Axel Glitter has been arrested by the police for hawking his body to a variety of old homos a number of times, but as he tells his arresting officer upon questioning during the beginning of Street Kid, “you never get rid of horniness,” hence why prostitution is oftentimes described as the oldest profession in human history, at least among determinedly damned and degenerated, destitute types. Shamelessly borrowing themes and narrative ingredients from German author Thomas Mann’s novella Death in Venice (1912), and, in turn, Italian auteur Luchino Visconti’s 1971 film adaption starring Dirk Bogarde of the same name, Street Kid also follows a dismally depressed ‘artiste,’ in this case a thespian, who is superficially respected by his colleagues, but does not feel anything resembling personal solace nor closeness towards anyone, not even his undersexed wife nor seemingly autistic son, until first encountering a 14-year-old boy who his call-boy-calling compatriot describes as being, “14. Skin like velvet, and the face of an angel..He kisses like an adult and he is just perfect.” A highly hermetic hidden homo who humps hustler hunks on the side and has fashioned himself a homestead and home life in the sort of banal bourgeoisie bedroom community that he has nothing but completely cloaked contempt for, Karl Heinz Brenner finds a suave savior in the form of a streetwalking pubescent prick-peddler that also happens to be a double illegal piece of high-priced pink-steel property being that he is both underage and a hustler in pre-legal-prostitution Deutschland. Of course, Mr. Brenner is not the only one breaking laws and matrimonial vows in his family, as his lascivious wife also has a rent boy on lease, not to mention the fact that their son, who seems to be no genius, but a sub-beta-male in the making like his father, is being savagely seduced by a seemingly retarded farmboy as devilishly depicted by Aryan aesthetic terrorist Christoph Schlingensief, thereupon giving Street Kid a vague celluloid kindred spirit to Rainer Werner Fassbinder’s thrilling psychodrama of inner-familial deceit Chinese Roulette (1976). That being said, one would not even suspect that Street Kid was a kraut flick, if it were not for the fact that all the dialogue is in German, because on top of featuring a number of swarthy semite-like actors that look like they could be the strikingly slim relatives of Peter Kern himself, the thematically taboo-ridden and totally taut celluloid work was directed in a highly contrived and sentimentally stereotypical manner not altogether different from a children’s Disney movie. When gay gentleman Karl Heinz finally gets the gall to “come out” as a kiddy cock-sucker, he wastes no time telling everyone who will listen to him, including a banal bank clerk, who he lets know after withdrawing all of his money from his savings account that, “I’m not going on vacation. I’m driving away with my 14-year-old boyfriend. In a forest we’ll undress and make love.” Of course, like most uptight, materialistic, and severely soulless middle-class types who prefer monetary comfort and mundane modesty to the life of their inner-libertine dreams any day due to an impenetrable fear of spontaneity and a need to conform, bougie boob boy-buggerer soon has second thoughts regarding his Thelma & Louise-esque adventures with Axel and with the law tailing his teen-twink-thrusting tommyrot, it seems like a better time than ever to poof-out.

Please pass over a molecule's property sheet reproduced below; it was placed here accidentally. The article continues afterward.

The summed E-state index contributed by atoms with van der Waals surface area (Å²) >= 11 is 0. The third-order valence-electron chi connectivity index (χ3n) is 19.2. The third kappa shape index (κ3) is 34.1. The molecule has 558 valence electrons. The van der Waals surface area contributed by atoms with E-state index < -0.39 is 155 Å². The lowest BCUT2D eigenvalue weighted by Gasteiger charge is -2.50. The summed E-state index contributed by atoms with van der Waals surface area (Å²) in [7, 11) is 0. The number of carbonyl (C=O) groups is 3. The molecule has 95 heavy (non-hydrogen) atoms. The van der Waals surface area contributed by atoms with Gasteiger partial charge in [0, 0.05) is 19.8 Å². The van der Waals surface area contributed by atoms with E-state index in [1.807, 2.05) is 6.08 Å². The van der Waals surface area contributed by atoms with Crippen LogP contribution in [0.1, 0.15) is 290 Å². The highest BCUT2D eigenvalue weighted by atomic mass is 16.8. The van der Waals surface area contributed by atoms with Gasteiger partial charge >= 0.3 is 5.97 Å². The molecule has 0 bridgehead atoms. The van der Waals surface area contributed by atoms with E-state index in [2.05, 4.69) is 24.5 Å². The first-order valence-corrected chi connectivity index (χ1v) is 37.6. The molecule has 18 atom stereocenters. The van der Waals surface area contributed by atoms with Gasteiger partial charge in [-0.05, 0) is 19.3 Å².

As a sort of minor quasi-Marxist melodrama with a purely pro-pederast symbolic message of "die cis-system," Street Kid is easily one of the most degenerate and perturbing yet puerile cinematic I have ever seen and like Arthur J. Bressan Jr.’s adult-fucks-vulnerable-child flick Abuse (1983), one of a handful of curiously conspicuous out-and-out pedophilia-advocating films, which is baffling to me considering it has probably been a good three decades since director Peter Kern was able see and utilize his penis considering his iconic morbid obesity that has played a prominent role in leading to his bloated cult status in the German-speaking world. Ultimately, the most outrageously glaring message of Street Kid is that the only way for a homosexual man to be truly liberated from the heterosexual shackles of good, plain, and fake (as Axel, says himself, he hates “dishonest people”) conventional society is by saving young street rats and acting as a flesh-fondling father figure of sorts or forever remain a closeted cuckold whose wife gets more callow cock than he does. As is typical of the average Hollywood drama, Street Kid features middle-class people that are hyper-hypocritical, decidedly disingenuous, unashamedly and ceaselessly banal, absurdly paranoid of any outsider, and innately artificial in character and emotional, the proletarian ‘street kid” is audaciously authentic (of course, who would be modest after being anally man-handled by your mother's boyfriend as she looks passively on?!), sexually secure, wonderfully witty, and an all-around entertainer. Needless to say, Street Kid is not The Outsiders (1983) directed purported pederast Francis Ford Coppola, but it does prove that Peter Kern is quite the ambitious auteur of commercially campy cinematic deception, if not exactly a successful one. If you want proof that even pederasts can be sappy romantics, look no further than Peter Kern's Street Kid; a cinema work where sex, sodomy, and sickening smuttiness has never been so shortsightedly sentimental and superlatively superficial.
Posted by Soiled Sinema at 1:21 AM